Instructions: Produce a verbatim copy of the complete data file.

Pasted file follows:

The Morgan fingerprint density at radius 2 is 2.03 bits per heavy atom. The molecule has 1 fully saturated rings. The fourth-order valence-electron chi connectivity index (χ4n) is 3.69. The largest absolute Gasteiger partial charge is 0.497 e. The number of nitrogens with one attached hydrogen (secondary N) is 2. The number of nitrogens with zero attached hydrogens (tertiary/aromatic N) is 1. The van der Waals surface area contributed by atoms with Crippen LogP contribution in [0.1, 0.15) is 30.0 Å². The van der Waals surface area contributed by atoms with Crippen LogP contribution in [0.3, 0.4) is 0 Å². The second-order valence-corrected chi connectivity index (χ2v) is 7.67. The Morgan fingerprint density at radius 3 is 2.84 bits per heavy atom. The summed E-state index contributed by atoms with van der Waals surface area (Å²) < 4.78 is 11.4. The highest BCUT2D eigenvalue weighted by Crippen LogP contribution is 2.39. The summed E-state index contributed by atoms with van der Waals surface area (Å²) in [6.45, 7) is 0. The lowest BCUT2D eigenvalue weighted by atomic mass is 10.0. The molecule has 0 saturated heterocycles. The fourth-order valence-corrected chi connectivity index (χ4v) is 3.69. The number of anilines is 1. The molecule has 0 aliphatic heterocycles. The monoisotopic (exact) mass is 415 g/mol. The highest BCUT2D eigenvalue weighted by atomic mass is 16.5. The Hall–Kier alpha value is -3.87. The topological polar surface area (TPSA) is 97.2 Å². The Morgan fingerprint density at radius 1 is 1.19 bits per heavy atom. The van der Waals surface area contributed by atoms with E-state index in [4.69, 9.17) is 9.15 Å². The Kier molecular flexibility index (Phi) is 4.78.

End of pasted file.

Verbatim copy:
The Morgan fingerprint density at radius 2 is 2.03 bits per heavy atom. The molecule has 1 fully saturated rings. The fourth-order valence-electron chi connectivity index (χ4n) is 3.69. The largest absolute Gasteiger partial charge is 0.497 e. The number of nitrogens with one attached hydrogen (secondary N) is 2. The number of nitrogens with zero attached hydrogens (tertiary/aromatic N) is 1. The van der Waals surface area contributed by atoms with Crippen LogP contribution in [0.1, 0.15) is 30.0 Å². The van der Waals surface area contributed by atoms with Crippen LogP contribution in [0.3, 0.4) is 0 Å². The second-order valence-corrected chi connectivity index (χ2v) is 7.67. The Morgan fingerprint density at radius 3 is 2.84 bits per heavy atom. The summed E-state index contributed by atoms with van der Waals surface area (Å²) < 4.78 is 11.4. The highest BCUT2D eigenvalue weighted by Crippen LogP contribution is 2.39. The summed E-state index contributed by atoms with van der Waals surface area (Å²) in [6.45, 7) is 0. The lowest BCUT2D eigenvalue weighted by atomic mass is 10.0. The molecule has 0 saturated heterocycles. The fourth-order valence-corrected chi connectivity index (χ4v) is 3.69. The number of anilines is 1. The molecule has 0 aliphatic heterocycles. The monoisotopic (exact) mass is 415 g/mol. The highest BCUT2D eigenvalue weighted by atomic mass is 16.5. The Hall–Kier alpha value is -3.87. The topological polar surface area (TPSA) is 97.2 Å². The Morgan fingerprint density at radius 1 is 1.19 bits per heavy atom. The van der Waals surface area contributed by atoms with E-state index in [4.69, 9.17) is 9.15 Å². The Kier molecular flexibility index (Phi) is 4.78.